I set up on the right side of the track.  On my first lap I bobble badly twice and you’ll see them clearly.  My form is really kinda crap, which at this point is to be expected.  But I make it all the way through and you hear my exclamations several times leading up to the end of this video, where I come up to the camera and tell you how I did.  Erica did 18 1/2 laps.


And right here we have the last set.  I’m over on the right side of the track timing, which is a lot easier to do than skating these things.  Both Jackie and Tara ended up with 21 1/2 laps, if I remember correctly. If not, I’ll be corrected and I’ll fix this.


And for the last event of the evening, we do toe stops.  These are simple to do: you skate forward, do a 180 transition, and go up on either one or both toes to bring yourself to a stop.  After bringing yourself to a stop we’re supposed to skate backwards, but you will notice I have a problem with that–as in I couldn’t.  But I am getting that.

You’ll notice I manage a one foot toe stop pretty well and towards the end I even managed to do both feet.  It’s not easy doing these on rentals, but if I stick to my schedule I won’t need to do them on rentals much longer.


After all the skating we went off to the side and did about twenty minutes of stretching. Yes, we do a lot of stretching: we had some at the beginning and we do a lot at the end.  As I’ve said before–and even joked about it during practice–it’s like were training for sport. And we are.  There’s so many things you have to know how to do before you ever allowed to get out of the course with the ladies and, in some instances, put on that jammer pantie.  And this is why we have practices every other Tuesday for the fresh meat (which is what we’re actually called), because it gives us an opportunity to work on her fundamentals without taking away track time from the vets.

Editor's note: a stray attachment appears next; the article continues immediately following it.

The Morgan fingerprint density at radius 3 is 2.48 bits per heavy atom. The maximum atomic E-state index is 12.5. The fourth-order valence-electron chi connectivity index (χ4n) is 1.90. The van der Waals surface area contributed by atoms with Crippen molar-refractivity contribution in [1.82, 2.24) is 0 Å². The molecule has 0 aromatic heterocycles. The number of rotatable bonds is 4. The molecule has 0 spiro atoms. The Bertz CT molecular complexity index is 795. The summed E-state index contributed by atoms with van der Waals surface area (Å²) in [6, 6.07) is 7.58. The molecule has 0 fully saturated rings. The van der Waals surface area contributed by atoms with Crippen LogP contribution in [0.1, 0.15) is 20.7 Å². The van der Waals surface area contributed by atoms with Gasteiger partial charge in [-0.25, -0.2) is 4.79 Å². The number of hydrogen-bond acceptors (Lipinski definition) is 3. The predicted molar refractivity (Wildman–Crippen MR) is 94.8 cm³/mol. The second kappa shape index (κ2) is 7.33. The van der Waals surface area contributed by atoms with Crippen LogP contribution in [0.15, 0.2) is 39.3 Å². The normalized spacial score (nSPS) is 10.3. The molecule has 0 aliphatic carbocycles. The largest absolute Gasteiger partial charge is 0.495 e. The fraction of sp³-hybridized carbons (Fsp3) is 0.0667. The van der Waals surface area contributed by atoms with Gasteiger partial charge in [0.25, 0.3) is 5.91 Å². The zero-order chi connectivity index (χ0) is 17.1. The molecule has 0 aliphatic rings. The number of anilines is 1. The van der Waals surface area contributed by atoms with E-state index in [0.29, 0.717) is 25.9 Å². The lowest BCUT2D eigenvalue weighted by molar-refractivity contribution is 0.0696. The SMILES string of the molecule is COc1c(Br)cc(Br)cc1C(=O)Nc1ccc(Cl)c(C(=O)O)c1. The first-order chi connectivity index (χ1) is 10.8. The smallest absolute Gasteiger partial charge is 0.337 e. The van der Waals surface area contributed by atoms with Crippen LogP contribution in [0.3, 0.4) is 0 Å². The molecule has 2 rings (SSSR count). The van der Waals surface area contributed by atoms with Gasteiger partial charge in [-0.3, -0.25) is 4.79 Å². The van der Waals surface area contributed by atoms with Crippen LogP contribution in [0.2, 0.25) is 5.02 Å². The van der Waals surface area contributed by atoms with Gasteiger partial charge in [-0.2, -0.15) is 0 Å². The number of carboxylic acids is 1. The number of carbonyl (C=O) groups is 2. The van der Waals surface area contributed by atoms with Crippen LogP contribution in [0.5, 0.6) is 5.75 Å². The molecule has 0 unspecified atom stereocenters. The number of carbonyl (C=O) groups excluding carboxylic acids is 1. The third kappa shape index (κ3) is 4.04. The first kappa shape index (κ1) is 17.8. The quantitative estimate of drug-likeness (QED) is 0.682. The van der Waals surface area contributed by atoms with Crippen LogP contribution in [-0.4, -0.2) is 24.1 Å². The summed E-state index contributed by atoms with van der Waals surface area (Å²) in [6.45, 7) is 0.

Which means I’m not only looking forward to our next freshie practice on 11 July, but I’m also wondering what I’m going to use for the title of that post…

Home From the Hio

Let me tell you, this weekend has bit a lot of an adventure.

It’s no secret where I was:  I headed off to the Wilds of Ohio–specifically an area just south of Youngstown, OH–so I could watch my roller derby team take on the local team there.  I took my camera and video camera and my tripod–which I left behind at the hotel but I’m having shipped back to me–so I snapped up a lot of stuff.  A lot of that got explained in this intro video: